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Published on July 29th, 2012 | by cinderboy

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ChinaJoy 2012 – A true cultural melting pot



Personally, I started getting serious into China online games sometime in 2008/ 2009. 1 of my earliest game was NetEase’s TianXia 2. Before that, I was just simply observing the China online gaming market as an interested audience. In previous years, ChinaJoy did not really impress me, but starting from the 2011 edition, all the new game concepts started to make me believe again.
 

 
A gathering of companies from all around the world, from Korea, North America, various parts of Europe and Asia, ChinaJoy 2012 is truly a melting pot for online gaming cultures. Even E3 or G*Star is not so multicultural. I am seeing some American-made online games being ported to China, while some China-made games being signed to all parts of the world. Hopefully, China will continue with its self-development efforts and offer more varieties for the Free to Play market (getting tired of Korean cookie cutter myself).
 

 
This year, here are some of the MMO companies which impressed me with their self-developed titles.
 
1. Perfect World
 
Heck, how can anyone not be impressed with what Perfect World is doing in their development studios? All 3 games are using self-developed engines, something which is rarely seen from its competitors until major players such as Tencent Games started marketing what their in-house engine could do recently. Yes, Swordsman Online and Legend of the Condor Heroes may be similar in terms of the martial arts design, but I wouldn’t bet on Perfect World developing 2 game similar in most aspects. Even Saint Seiya Online’s in-game footage stunned me, it really looked like the comics came to live!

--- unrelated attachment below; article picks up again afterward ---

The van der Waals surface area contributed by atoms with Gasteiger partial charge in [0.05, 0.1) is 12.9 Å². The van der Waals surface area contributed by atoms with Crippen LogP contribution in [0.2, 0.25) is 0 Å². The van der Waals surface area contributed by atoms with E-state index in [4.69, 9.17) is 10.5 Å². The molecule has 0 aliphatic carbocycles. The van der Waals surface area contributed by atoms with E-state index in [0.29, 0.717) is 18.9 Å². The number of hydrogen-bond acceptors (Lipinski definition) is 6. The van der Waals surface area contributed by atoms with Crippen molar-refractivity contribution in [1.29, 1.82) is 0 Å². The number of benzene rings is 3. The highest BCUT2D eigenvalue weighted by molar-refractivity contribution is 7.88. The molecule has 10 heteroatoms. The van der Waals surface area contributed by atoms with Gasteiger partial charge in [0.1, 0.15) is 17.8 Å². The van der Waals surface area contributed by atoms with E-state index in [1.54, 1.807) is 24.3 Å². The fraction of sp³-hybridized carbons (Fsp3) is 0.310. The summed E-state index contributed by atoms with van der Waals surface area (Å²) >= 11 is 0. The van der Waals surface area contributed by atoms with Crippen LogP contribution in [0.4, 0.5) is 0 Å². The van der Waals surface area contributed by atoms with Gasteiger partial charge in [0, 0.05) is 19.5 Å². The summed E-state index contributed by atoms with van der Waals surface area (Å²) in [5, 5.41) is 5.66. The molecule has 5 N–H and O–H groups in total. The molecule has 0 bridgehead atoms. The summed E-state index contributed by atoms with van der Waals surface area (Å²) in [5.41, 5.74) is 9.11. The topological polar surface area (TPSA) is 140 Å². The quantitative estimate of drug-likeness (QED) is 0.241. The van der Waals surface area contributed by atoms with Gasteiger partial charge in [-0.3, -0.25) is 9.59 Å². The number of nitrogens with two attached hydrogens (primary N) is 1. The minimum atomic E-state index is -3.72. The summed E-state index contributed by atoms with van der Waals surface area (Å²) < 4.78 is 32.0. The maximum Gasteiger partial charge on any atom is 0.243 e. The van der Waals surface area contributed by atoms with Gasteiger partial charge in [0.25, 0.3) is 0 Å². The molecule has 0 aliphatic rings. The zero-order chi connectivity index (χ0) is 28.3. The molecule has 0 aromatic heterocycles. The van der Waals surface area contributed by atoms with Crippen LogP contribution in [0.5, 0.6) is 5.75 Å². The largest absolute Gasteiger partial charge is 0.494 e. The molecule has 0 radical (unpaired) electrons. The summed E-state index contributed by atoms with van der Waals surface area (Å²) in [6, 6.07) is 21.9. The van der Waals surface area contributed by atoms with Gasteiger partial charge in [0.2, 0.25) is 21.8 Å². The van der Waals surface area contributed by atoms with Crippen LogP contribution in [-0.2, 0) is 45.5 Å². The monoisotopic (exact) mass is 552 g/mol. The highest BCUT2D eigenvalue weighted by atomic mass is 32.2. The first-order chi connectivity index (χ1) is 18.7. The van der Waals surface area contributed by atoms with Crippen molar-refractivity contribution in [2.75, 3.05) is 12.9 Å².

And that is not all, Perfect World will be publishing Neverwinter and Torchlight II in China as well. Neverwinter had a nicely localized Chinese version demo for the crowd to play at ChinaJoy, and I am amazed at the speed they are doing things. Players may rant about how Perfect World’s games being “Pay to Win” at higher levels, but which company isn’t? Perfect World has been my favorite China MMO company, and ChinaJoy 2012 affirmed that status in my heart.
 
2. NetEase
 
There was only 1 game which caught my eyes from NetEase despite having a couple of new self-developed titles, but it is enough. I am referring to Dragon Sword, which others may see it as a “Blade & Soul clone”. Actually, after seeing the in-game videos, I was delighted to see “real action combat” being implemented.
 

 
Non-target, full action combo sequences… It is just like what I had in my mind, a Devil May Cry-style open world MMO (nevermind the different settings). The character models may still seem to be “borrowed” from Blade & Soul with glitchy and out-of-tune animations, but nonetheless, there are still a couple of months before launch for things to be made right. NetEase is a solid no.2 for NetEase in my books.